The US says not to give Johnson & Johnson vaccines after a woman died from a rare blood clot

The US says not to give Johnson & Johnson vaccines after a woman died from a rare blood clot

The US took the dramatic step of recommending that health-care providers stop giving people the Johnson & Johnson vaccine against covid-19 after six women who received it developed serious blood clots and one died.

The US Food and Drug Administration described its action as a temporary halt to give regulators time to understand the apparent side effect. “We are recommending a pause in the use of this vaccine out of an abundance of caution,” the agency said in a statement.

As of Monday, April 12, about 6.8 million doses of the J&J vaccine had been given in the US. That means the rate of the serious clotting events could be about 1 in 1 million, making them “extremely rare,” according to the FDA. 

By comparison, about 1 in 600 people Americans have already died of covid-19 or with the infection as a contributing factor, meaning getting infected by the coronavirus is the much greater risk overall.

The problem is that the blood clots have struck younger women, whose personal risk from covid-19 is lower.  

The women, all between the ages of 18 and 48, developed serious blood clots six to 13 days after getting the vaccine, the FDA said in a statement. According to the New York Times, one woman died and another is in critical condition.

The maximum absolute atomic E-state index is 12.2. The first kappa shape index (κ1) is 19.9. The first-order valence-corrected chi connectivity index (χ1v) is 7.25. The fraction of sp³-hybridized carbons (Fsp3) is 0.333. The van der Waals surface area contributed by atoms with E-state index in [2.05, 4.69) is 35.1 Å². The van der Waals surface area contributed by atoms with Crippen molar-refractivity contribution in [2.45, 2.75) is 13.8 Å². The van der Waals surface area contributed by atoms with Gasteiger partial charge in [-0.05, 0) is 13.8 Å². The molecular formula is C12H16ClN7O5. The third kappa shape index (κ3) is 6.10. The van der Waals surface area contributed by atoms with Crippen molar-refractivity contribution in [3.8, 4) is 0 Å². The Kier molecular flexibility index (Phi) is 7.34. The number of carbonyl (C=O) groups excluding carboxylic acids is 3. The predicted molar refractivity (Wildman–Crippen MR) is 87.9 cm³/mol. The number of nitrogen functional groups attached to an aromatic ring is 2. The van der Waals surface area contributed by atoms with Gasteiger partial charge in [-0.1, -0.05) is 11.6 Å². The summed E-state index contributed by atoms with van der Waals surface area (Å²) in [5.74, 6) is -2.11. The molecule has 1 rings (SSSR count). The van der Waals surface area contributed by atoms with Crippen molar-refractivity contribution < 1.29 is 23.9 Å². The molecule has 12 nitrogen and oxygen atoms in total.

That means people, especially women, who have gotten the J&J vaccine recently should be on the lookout for a severe headache, pain in the abdomen or legs, and shortness of breath. After about two weeks the risk seems to pass.

The government warned that the type of clot being seen—called a cerebral venous sinus thrombosis—is very unusual and that heparin, a common blood thinner often used to treat clots, could be dangerous in these cases. A group of advisors to the US Centers for Disease Control will meet Wednesday, April 14, to review the cases and “assess their potential significance.”

In statement, Johnson & Johnson said it was “aware of an extremely rare disorder” involving vaccine recipients and said it had decided to postpone the rollout of its vaccine in Europe.

Blot clots have also been linked to another vaccine, from AstraZeneca, which has been widely used in Europe but is not yet authorized in the US. Regulators in Europe have in some cases recommended that younger people avoid that vaccine.

Both the J&J and AstraZeneca vaccines employ an adenovirus, a supposedly harmless component. Now scientists will investigate whether the adenovirus, or another aspect of the vaccine, causes an immune reaction that is leading to the clots.

The two most widely used vaccines in the US, sold by Moderna and Pfizer, are mRNA vaccines that employ a different technology. Those vaccines often cause muscle aches and fever but haven’t been linked to blood clots.

The pause announced by the FDA is likely to curtail the use of the J&J shot at federal vaccine sites. States and hospitals can choose to keep giving it depending on the age and risk profile of the patient, although several governors, as well as the CVS and Walgreens pharmacy chains, said they would also pause the shots, the New York Times reported. 

The J&J vaccine requires a single shot and is more convenient than the Moderna and Pfizer vaccines, which both require two doses. However, the company’s manufacturing was plagued by problems. Now, with concern over side effects, the role it plays in the US response may become even more limited.

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